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April 26, 2010 Vol. 3, Issue 4


NASA-developed digital fly-by-wire technology has earned a spot in the Space Technology Hall of Fame.

F-8 Digital Fly By Wire (DFBW) on-board electronics

DFBW technology installed in F-8C aircraft. Credit: NASA

The Space Foundation has recognized digital fly-by-wire, the technology that made airplanes more “intelligent,” for its significant contributions to aviation and innovation.

Developed in the 1970s by Dryden Flight Research Center in conjunction with the Draper Laboratory, digital fly-by-wire (DFBW) technology replaced bulky cables, pushrods, and hydraulics with wires. Through flight control sensors and computers, the technology manages the control surfaces of the aircraft to improve fuel efficiency and reliability, which decreases costs.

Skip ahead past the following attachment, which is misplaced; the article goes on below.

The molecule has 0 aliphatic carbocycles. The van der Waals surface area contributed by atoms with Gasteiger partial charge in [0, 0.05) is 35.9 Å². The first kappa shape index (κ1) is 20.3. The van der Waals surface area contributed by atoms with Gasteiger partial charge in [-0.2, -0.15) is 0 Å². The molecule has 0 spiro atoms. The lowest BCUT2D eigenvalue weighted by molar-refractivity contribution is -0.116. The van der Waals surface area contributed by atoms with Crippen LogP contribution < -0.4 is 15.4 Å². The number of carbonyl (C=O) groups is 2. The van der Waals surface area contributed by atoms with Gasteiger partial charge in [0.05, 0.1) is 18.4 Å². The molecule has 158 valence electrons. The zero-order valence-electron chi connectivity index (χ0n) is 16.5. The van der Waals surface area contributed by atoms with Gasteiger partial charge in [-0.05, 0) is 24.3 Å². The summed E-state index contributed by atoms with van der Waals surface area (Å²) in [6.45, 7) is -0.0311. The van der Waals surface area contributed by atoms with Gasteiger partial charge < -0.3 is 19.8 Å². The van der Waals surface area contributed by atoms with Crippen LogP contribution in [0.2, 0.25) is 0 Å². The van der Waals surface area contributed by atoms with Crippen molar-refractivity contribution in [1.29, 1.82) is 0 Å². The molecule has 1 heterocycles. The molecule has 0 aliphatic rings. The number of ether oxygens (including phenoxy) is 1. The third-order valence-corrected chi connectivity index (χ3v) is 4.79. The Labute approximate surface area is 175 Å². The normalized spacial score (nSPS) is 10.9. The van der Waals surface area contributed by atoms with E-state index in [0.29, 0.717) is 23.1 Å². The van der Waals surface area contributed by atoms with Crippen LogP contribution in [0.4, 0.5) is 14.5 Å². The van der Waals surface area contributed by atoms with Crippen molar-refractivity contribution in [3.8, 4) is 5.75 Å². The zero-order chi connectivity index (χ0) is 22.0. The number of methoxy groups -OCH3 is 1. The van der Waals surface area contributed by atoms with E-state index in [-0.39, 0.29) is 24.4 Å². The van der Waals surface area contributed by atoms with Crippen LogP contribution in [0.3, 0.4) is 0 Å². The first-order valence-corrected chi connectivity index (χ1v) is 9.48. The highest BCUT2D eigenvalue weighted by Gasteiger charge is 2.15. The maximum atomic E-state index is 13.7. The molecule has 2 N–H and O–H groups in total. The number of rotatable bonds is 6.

Collaboration between NASA and industry helped spread DFBW technology. According to William Langewiesche’sFly By Wire, Airbus developed the first DFBW commercial aircraft—the same technology, Langewiesche noted, that helped Captain Chesley Sullenberger safely land US Airways Flight 1549 Airbus A320 in the Hudson River after an engine failure on January 15, 2009. DFWB technology is not a failsafe, but it keeps a pilot’s maneuvers within the structural capabilities of the aircraft.

The Space Foundation presented the award to NASA on April 15 at a private ceremony. The award, created in 1988, has inducted 61 technologies into the Hall of Fame. It aims to encourage further innovation and increase public awareness about the benefits of space exploration programs to humanity’s quality of life.

Download the NASA History Office publication Computers Take Flight: A History of NASA’s Pioneering Digital Fly-By-Wire Project (PDF).

Read about William Langewiesche’s book Fly By Wire.

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